New Challenges Ahead – The Last Burundian Refugee Camp Closes in Tanzania
Last August, after years of uncertainty, the Tanzanian government took the decision to close the last Burundian refugee camp on its territory. As a result, 33’819 Burundian residents of the Mtabila camp have been repatriated to Burundi. Dramatically, the formal education programmes in the camp were closed in 2009, leaving thousands of refugee youth without any chance to go to school, since.
RET therefore sent a needs and assets assessment team to the transit centres of Mabanda, Musenyi and Gitara in November. The objective was to have a better understanding of the limited education available in the camp and evaluating the capacity of Burundi’s southern provinces to integrate returnees into their formal educational systems.
RET calculated, through surveys with 50 youth, that the average educational backlog among adolescents and youth is five years. Many are too far behind to integrate successfully Burundi’s educational system.
After the camp’s formal education programmes had closed in 2009, many youth showed incredible resilience and creativity. Some immerged themselves in self-learning activities. Others regularly walked 40km to the closest Congolese refugee camp to follow the Congolese curriculum. Unfortunately, this informal education is not recognised by the Burundian Ministry of Education.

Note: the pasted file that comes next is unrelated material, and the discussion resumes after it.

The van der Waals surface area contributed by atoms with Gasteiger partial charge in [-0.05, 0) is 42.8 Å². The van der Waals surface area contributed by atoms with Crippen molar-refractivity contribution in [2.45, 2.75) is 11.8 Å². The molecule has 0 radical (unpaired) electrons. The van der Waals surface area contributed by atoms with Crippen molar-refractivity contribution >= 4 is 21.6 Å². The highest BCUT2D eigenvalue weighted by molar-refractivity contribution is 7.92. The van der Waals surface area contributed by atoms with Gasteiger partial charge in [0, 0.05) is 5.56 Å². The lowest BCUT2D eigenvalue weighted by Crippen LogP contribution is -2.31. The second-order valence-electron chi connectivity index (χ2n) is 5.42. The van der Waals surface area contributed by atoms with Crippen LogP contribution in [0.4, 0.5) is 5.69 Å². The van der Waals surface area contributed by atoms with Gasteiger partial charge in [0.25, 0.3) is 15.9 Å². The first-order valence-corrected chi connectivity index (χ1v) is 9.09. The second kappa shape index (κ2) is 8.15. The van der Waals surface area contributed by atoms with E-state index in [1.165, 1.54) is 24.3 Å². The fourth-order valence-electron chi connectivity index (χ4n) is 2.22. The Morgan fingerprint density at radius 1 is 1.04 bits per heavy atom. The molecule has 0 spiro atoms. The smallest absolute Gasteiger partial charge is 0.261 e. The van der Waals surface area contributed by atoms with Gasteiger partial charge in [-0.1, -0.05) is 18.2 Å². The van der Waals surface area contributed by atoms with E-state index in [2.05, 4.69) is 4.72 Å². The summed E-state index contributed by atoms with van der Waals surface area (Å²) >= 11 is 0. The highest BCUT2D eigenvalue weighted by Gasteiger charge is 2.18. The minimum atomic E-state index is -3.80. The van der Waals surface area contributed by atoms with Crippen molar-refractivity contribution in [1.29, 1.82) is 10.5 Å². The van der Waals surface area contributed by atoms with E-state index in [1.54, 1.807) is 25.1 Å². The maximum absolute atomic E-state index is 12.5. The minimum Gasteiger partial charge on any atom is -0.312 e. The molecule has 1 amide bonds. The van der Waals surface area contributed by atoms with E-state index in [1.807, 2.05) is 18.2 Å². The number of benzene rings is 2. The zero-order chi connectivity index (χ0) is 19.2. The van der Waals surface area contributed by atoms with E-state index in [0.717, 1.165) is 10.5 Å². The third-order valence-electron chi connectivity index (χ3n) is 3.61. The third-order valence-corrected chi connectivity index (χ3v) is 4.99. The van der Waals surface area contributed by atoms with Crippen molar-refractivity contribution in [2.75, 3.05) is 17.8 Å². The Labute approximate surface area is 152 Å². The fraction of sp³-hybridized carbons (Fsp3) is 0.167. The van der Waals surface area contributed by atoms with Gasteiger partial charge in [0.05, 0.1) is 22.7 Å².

Another issue concerns sharing of information. A majority of returnees are not aware of their right to education or how to register in local schools. The educational authorities do not know exactly how many returnees will enter the system and what their current level is. There is equally a lack of infrastructure and trained teachers. The reintegration of returnees will most probably further undermine the quality of education in these provinces.
These findings are troubling when linked to a previous study carried out by RET on the impact of repatriation on schooling. It was found that repatriation reduced secondary education enrolment by up to 75%. Without education, the youth will be marginalised and at risk of becoming easy targets for recruitment into street gangs, armed groups, forced labour, prostitution and other types of abuses. This outcome would undermine important gains made in Burundi’s peace process.
Presently, RET is seeking funding to equip adolescent and youth returnees with the skills and competencies needed to be able to integrate Burundi’s secondary school system by September, 2013. This can, in part, be attained by offering remedial classes and school material. For those who are too far behind, RET proposes to offer vocational training and non-formal education that focuses on youth empowerment and peace education. Many challenges lie ahead and RET is committed to meeting them, but funds are needed to make this possible.